The surreal plot centers on a prostitute in Buenos Aires, Argentina; the second half takes place after her death. The characters include María (and, after her death, the Shadow of María), a singer of payadas, various members of the Buenos Aires underworld, a poet narrator who is also a goblin, several marionettes under his control, and a circus of psychoanalysts. Several elements of the libretto suggest parallels between María and Mary, the mother of Jesus (in Spanish, María) or to Jesus himself.
The music draws on the nuevo tango idiom for which Piazzolla is famous. The original idea for the story was conceived by Piazzolla's then lover, Egle Martin (though she was already married to Eduardo "Lalo" Palacios). The title role was originally conceived for Martin, but while Piazzolla was still composing the operita, he and Martin broke up after he asked her husband for her hand at Christmas in 1967. According to Martin Piazzolla said to Lalo: "she is music, she can't belong to anybody, no she is music, she is music, and that's me." After their rift a replacement was desperately needed, but Piazzolla soon met folksinger Amelita Baltar at the Buenos Aires nightclub "Nuestro Tiempo", formerly called "676" and once Piazzolla's home base in Argentina. Baltar's identification with the character Maria paired with her beauty and captivating stage presence made her ideal. The piece is written for at least three vocalists (one of whom, the narrator, speaks rather than singing). For the orchestration Piazzolla augmented his current working quintet: Piazzolla (bandoneon), Antonio Agri (violin), Jamie "El Russo" Gosis (piano), Oscar Lopez Ruiz (guitar) and Enrique "Kicho" Diaz (bass); with viola, cello, flute, percussion, vibraphone and xylophone, and another guitar. Maria de Buenos Aires has often been performed with dancers as well as the musicians. There are several extant arrangements, including Piazzola's own and one by Pablo Ziegler.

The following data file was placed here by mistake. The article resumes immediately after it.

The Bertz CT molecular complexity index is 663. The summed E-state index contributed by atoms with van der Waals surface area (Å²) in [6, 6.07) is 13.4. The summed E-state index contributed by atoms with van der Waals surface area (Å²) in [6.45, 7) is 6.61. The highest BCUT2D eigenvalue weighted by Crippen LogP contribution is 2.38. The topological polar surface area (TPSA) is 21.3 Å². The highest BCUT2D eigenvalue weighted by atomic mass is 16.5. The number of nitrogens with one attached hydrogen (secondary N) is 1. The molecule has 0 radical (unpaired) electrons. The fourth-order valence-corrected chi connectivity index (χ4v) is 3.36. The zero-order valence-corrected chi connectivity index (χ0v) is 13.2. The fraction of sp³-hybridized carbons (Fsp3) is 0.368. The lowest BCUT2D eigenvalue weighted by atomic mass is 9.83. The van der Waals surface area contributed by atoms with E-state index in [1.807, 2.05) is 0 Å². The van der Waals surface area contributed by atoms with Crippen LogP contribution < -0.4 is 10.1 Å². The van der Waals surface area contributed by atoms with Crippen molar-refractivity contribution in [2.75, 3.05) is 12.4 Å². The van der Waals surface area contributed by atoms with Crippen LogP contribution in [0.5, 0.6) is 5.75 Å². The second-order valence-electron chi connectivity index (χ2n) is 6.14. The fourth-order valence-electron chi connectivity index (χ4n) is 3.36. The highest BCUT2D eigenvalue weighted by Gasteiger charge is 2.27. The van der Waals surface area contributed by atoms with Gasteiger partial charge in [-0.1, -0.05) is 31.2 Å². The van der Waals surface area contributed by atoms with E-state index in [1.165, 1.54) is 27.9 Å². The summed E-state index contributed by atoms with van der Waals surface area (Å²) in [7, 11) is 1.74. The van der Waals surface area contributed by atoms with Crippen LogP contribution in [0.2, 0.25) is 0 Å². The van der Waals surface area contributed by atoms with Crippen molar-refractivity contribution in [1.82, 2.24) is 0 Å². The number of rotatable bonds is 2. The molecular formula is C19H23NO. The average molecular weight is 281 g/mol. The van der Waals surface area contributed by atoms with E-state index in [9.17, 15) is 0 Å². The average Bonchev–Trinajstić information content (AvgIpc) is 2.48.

On September 26, 2007 Gotham Chamber Opera premieres a new production of MARIA DE BUENOS AIRES at Skirball Center, NYC, with co-choreographers David Parsons and Pablo Pugliese; Parsons Dance participates and mezzo-soprano Nicole Piccolomini portrays Maria.
While certainly not in the narrow sense an opera ballet, because the dance is tango rather than classical ballet, it falls within the tradition of having set dance pieces integral to an operatic work.
The ill-omened María, born "one day when God was drunk" in a poor suburb of Buenos Aires, heads to the center of Buenos Aires, where she is seduced by the music of the tango and becomes a streetwalker. Thieves and brothel keepers, gathered at a black mass resolve her death. After her death, she is condemned to a hell which is the city itself: her Shadow, now walks the city. She has returned to virginity, is impregnated by the word of the goblin poet, and—witnessed by three Construction Worker Magi and The Women Who Knead Pasta—gives birth to a Child María, who may be herself.